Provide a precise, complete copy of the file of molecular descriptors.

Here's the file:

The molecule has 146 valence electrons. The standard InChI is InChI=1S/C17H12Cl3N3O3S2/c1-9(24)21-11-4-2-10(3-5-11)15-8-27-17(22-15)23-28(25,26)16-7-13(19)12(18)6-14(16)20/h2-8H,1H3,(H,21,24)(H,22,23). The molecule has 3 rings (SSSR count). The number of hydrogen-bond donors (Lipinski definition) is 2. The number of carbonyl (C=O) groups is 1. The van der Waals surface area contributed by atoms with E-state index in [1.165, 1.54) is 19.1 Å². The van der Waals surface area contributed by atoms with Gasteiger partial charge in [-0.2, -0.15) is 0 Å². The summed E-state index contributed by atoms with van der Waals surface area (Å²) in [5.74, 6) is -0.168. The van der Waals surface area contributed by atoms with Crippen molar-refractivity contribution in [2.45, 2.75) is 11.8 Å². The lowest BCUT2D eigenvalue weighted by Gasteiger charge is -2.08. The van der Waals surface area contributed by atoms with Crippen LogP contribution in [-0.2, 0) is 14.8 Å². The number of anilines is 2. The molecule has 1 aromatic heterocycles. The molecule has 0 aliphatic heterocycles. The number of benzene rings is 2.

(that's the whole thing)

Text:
The molecule has 146 valence electrons. The standard InChI is InChI=1S/C17H12Cl3N3O3S2/c1-9(24)21-11-4-2-10(3-5-11)15-8-27-17(22-15)23-28(25,26)16-7-13(19)12(18)6-14(16)20/h2-8H,1H3,(H,21,24)(H,22,23). The molecule has 3 rings (SSSR count). The number of hydrogen-bond donors (Lipinski definition) is 2. The number of carbonyl (C=O) groups is 1. The van der Waals surface area contributed by atoms with E-state index in [1.165, 1.54) is 19.1 Å². The van der Waals surface area contributed by atoms with Gasteiger partial charge in [-0.2, -0.15) is 0 Å². The summed E-state index contributed by atoms with van der Waals surface area (Å²) in [5.74, 6) is -0.168. The van der Waals surface area contributed by atoms with Crippen molar-refractivity contribution in [2.45, 2.75) is 11.8 Å². The lowest BCUT2D eigenvalue weighted by Gasteiger charge is -2.08. The van der Waals surface area contributed by atoms with Crippen LogP contribution in [-0.2, 0) is 14.8 Å². The number of anilines is 2. The molecule has 1 aromatic heterocycles. The molecule has 0 aliphatic heterocycles. The number of benzene rings is 2.